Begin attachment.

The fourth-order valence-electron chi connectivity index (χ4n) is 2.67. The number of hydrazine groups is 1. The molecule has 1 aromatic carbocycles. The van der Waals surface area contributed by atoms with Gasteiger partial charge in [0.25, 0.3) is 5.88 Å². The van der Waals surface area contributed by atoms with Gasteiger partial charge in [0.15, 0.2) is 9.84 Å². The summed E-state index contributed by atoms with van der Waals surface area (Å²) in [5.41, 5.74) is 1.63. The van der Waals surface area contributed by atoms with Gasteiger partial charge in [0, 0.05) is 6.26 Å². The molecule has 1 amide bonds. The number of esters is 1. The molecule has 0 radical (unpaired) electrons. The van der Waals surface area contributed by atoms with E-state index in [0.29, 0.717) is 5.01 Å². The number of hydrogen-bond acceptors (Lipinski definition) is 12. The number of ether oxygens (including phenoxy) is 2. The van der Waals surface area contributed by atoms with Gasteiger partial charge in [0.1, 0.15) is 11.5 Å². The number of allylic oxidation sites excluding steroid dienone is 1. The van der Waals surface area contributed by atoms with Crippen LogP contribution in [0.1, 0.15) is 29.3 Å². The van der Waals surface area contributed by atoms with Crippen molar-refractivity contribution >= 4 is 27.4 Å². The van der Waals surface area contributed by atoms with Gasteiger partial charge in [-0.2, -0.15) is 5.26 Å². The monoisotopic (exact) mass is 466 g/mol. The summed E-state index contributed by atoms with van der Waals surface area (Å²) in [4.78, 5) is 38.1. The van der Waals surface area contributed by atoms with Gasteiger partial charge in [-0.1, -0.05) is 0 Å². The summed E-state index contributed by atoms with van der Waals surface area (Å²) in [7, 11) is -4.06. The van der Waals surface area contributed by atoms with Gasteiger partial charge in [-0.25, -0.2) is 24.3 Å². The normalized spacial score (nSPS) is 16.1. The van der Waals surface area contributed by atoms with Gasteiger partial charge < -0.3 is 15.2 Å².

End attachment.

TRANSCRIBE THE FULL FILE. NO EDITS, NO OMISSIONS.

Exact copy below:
The fourth-order valence-electron chi connectivity index (χ4n) is 2.67. The number of hydrazine groups is 1. The molecule has 1 aromatic carbocycles. The van der Waals surface area contributed by atoms with Gasteiger partial charge in [0.25, 0.3) is 5.88 Å². The van der Waals surface area contributed by atoms with Gasteiger partial charge in [0.15, 0.2) is 9.84 Å². The summed E-state index contributed by atoms with van der Waals surface area (Å²) in [5.41, 5.74) is 1.63. The van der Waals surface area contributed by atoms with Gasteiger partial charge in [0, 0.05) is 6.26 Å². The molecule has 1 amide bonds. The number of esters is 1. The molecule has 0 radical (unpaired) electrons. The van der Waals surface area contributed by atoms with E-state index in [0.29, 0.717) is 5.01 Å². The number of hydrogen-bond acceptors (Lipinski definition) is 12. The number of ether oxygens (including phenoxy) is 2. The van der Waals surface area contributed by atoms with Gasteiger partial charge in [0.1, 0.15) is 11.5 Å². The number of allylic oxidation sites excluding steroid dienone is 1. The van der Waals surface area contributed by atoms with Crippen LogP contribution in [0.1, 0.15) is 29.3 Å². The van der Waals surface area contributed by atoms with Crippen molar-refractivity contribution >= 4 is 27.4 Å². The van der Waals surface area contributed by atoms with Gasteiger partial charge in [-0.2, -0.15) is 5.26 Å². The monoisotopic (exact) mass is 466 g/mol. The summed E-state index contributed by atoms with van der Waals surface area (Å²) in [4.78, 5) is 38.1. The van der Waals surface area contributed by atoms with Gasteiger partial charge in [-0.1, -0.05) is 0 Å². The summed E-state index contributed by atoms with van der Waals surface area (Å²) in [7, 11) is -4.06. The van der Waals surface area contributed by atoms with Gasteiger partial charge in [-0.25, -0.2) is 24.3 Å². The normalized spacial score (nSPS) is 16.1. The van der Waals surface area contributed by atoms with Gasteiger partial charge < -0.3 is 15.2 Å².